Knowing that, enterprising hackers in recent days took over several “verified” accounts, tweaking their profiles to look like Elon Musk’s account. They then urged users to send a small amount of bitcoin BTCUSD, in exchange for the promise of more bitcoin to be sent back. One of the bitcoin wallets linked in the tweets has already received about $180,000 from those somehow buying into the scam. As you can see, the wallet below has collected 28 bitcoin, which is currently trading $6,435 each.
This may be the most successful attempt at duping Musk fans, but it’s not the first. A version of this scam popped up earlier this year, when accounts bearing the Tesla TSLA, boss’s name and image just straight up asked for bitcoin.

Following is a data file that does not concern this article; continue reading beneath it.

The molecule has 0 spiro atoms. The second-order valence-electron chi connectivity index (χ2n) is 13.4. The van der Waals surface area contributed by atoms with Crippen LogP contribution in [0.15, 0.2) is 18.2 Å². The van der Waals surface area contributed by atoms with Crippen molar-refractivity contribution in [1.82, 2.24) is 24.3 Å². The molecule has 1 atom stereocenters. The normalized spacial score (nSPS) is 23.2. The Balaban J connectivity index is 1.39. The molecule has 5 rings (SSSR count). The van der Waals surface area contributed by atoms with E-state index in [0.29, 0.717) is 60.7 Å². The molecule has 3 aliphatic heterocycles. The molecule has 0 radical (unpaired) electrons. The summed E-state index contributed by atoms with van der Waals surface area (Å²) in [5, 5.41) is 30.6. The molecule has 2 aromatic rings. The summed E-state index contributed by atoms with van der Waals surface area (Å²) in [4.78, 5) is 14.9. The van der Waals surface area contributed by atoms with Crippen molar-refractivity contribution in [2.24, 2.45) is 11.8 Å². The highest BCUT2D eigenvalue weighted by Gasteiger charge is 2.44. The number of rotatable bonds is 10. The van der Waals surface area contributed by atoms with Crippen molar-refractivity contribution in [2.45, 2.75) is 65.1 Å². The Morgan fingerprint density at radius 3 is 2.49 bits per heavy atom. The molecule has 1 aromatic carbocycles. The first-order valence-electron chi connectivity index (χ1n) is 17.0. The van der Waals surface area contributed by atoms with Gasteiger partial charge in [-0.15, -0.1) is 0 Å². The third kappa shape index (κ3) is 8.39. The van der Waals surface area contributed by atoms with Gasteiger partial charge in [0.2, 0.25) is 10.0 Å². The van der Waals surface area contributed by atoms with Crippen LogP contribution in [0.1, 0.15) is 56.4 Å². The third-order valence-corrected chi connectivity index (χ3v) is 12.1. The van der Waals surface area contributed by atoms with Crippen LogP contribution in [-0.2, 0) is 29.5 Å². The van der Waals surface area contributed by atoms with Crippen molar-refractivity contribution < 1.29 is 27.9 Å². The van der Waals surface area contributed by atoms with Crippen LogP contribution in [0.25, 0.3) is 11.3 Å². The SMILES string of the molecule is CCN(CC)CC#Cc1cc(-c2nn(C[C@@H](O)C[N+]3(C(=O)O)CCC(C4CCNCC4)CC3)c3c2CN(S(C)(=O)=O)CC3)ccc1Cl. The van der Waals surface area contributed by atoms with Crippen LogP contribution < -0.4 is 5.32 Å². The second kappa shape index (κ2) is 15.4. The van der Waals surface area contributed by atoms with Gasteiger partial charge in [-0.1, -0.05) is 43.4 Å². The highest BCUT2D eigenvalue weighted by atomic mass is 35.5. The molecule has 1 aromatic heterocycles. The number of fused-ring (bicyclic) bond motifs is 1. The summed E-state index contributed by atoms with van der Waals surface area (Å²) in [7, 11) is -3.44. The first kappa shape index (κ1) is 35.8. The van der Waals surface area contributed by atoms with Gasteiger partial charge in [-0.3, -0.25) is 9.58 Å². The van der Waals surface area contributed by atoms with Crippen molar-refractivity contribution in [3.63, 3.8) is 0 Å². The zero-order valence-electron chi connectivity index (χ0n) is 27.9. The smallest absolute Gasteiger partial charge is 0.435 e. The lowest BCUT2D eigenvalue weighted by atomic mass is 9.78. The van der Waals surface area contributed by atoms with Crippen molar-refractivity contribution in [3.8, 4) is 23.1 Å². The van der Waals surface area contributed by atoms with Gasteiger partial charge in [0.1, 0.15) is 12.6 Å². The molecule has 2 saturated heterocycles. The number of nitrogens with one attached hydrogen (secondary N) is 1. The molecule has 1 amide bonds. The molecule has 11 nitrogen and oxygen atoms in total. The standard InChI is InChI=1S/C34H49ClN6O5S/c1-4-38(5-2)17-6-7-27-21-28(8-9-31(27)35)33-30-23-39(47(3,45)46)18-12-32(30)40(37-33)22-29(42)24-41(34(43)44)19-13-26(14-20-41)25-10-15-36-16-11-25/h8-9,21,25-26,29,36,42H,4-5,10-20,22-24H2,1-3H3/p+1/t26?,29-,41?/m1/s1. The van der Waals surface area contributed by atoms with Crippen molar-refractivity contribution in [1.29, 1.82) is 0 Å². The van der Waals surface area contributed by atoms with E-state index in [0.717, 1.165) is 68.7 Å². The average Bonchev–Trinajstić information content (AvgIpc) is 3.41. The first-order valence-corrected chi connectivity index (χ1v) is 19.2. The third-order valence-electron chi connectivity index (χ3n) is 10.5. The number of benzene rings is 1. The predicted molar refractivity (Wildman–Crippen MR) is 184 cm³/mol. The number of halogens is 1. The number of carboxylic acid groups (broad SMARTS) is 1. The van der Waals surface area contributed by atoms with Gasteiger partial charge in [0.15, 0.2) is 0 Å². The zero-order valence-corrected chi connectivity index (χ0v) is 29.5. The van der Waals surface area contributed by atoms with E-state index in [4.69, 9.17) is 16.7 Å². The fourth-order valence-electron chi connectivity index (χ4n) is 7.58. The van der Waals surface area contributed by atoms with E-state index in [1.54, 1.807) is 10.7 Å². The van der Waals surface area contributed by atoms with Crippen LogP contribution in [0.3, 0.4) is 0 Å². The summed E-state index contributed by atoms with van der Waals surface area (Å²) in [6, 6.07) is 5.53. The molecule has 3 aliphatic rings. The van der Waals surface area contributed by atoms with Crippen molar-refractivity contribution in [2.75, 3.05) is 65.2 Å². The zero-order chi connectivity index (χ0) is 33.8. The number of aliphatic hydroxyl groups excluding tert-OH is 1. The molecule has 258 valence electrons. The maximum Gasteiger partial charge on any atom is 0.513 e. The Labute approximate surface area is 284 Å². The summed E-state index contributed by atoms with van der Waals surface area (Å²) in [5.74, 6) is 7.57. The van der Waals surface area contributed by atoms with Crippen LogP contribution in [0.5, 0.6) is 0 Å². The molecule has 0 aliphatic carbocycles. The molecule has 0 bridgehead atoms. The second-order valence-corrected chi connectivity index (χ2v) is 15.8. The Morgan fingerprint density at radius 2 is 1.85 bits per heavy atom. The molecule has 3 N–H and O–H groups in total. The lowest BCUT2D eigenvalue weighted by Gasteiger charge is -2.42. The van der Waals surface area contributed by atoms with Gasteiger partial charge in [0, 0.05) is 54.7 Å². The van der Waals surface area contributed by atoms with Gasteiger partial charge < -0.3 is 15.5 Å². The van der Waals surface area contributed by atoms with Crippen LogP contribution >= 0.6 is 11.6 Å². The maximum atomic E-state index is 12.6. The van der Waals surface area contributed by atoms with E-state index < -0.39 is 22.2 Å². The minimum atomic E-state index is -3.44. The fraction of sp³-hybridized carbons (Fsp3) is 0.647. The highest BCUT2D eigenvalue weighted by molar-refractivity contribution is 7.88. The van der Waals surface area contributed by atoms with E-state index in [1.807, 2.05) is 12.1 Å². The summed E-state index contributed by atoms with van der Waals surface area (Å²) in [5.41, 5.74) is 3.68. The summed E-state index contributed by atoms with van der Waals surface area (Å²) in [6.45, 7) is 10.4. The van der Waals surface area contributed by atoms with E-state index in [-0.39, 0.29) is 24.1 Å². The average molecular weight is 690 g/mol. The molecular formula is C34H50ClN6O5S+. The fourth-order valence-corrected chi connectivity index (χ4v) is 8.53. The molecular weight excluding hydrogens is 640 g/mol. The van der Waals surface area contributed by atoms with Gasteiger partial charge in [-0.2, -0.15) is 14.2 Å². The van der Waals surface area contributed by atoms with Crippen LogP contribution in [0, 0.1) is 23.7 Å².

This kind of nonsense eventually led to Musk actually getting blocked from his own Twitter account.
In response to the latest outbreak, Twitter TWTR, explained to the BBC that it “substantially improved how we tackle cryptocurrency scams on the platform” and “user impressions have fallen by a multiple of 10 as we continue to invest in more proactive tools to detect spammy and malicious activity.”